5) two second tortional elements rigidly connected to the MEMS mirror array support frame and the pivoting support frame and positioned on opposite sides of said pivoting support frame with each of the two second tortional elements comprising two sets of outside pivoting support frame conductive comb fingers aligned on opposite sides of each of the two second tortional element,
C) two sets of MEMS mirror array support frame conductive comb fingers rigidly extending from the MEMS mirror array support frame and positioned interspercely, in a horizontal direction, among the mirror frame conductive comb fingers and offset from said mirror frame conductive comb fingers in a vertical direction, and
D) a MEMS mirror control system for supplying electrical voltage potentials between the pivoting support frame conductive comb fingers and the mirror frame conductive comb fingers and for supplying electrical voltage potentials between said MEMS mirror array support frame conductive comb fingers and the outside pivoting support frame conductive comb fingers.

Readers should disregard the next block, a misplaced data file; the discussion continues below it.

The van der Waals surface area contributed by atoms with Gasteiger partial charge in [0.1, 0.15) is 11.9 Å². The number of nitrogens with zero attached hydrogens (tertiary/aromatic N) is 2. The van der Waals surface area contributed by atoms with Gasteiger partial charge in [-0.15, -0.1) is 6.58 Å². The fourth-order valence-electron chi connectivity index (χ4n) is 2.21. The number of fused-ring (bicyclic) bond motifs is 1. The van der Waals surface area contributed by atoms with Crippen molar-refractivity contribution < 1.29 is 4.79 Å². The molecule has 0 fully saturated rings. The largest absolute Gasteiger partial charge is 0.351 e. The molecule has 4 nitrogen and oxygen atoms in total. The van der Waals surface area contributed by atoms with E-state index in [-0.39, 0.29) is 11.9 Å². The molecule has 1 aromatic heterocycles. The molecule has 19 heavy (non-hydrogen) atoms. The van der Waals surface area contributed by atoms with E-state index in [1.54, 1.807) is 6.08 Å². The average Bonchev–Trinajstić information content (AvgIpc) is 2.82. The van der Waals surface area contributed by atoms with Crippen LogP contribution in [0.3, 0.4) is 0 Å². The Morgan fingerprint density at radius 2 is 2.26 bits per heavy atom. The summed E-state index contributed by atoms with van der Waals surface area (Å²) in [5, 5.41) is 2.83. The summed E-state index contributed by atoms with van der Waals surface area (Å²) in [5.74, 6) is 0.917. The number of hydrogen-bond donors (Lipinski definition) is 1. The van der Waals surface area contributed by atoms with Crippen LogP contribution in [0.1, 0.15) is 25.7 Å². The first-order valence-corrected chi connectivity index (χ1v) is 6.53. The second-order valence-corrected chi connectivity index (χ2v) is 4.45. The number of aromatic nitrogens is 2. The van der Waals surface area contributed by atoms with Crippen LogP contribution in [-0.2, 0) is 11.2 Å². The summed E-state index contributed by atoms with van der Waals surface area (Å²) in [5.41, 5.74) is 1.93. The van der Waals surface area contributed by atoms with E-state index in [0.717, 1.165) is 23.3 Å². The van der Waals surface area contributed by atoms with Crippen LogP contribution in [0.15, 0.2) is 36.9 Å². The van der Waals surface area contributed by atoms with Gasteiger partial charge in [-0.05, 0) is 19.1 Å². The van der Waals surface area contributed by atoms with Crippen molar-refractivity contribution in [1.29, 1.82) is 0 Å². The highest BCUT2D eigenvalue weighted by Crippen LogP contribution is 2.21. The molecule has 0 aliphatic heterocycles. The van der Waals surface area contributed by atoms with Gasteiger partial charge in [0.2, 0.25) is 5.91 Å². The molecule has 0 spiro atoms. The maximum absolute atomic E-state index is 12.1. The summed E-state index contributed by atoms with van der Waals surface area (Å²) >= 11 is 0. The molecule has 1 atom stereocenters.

The present invention relates to fiber optic communication equipment and in particular to fiber optic switches and fiber optic switch modules.
This application is a companion application to the following related applications filed concurrently with this application: Ser. No. 11/728,435, Optical Switch Module, Ser. No. 11/728,345, Beam Position Sensor, Ser. No. 11/728,344, Optical Fiber Array Alignment Unit, and Ser. No. 11/728,335, Optical Switch with Co-Axial Alignment Beam, all of which are incorporated herein by reference.
MEMS mirrors are lithographically produced mirrors that are operated with voltage signals applied through integrated circuits produced with similar lithographic techniques. These mirrors typically are very tiny having dimensions measured in millimeters or fractions of millimeters. They are designed with extremely tight tolerances necessary for proper angular alignment of the various reflective elements, and usually require very sophisticated feedback control systems.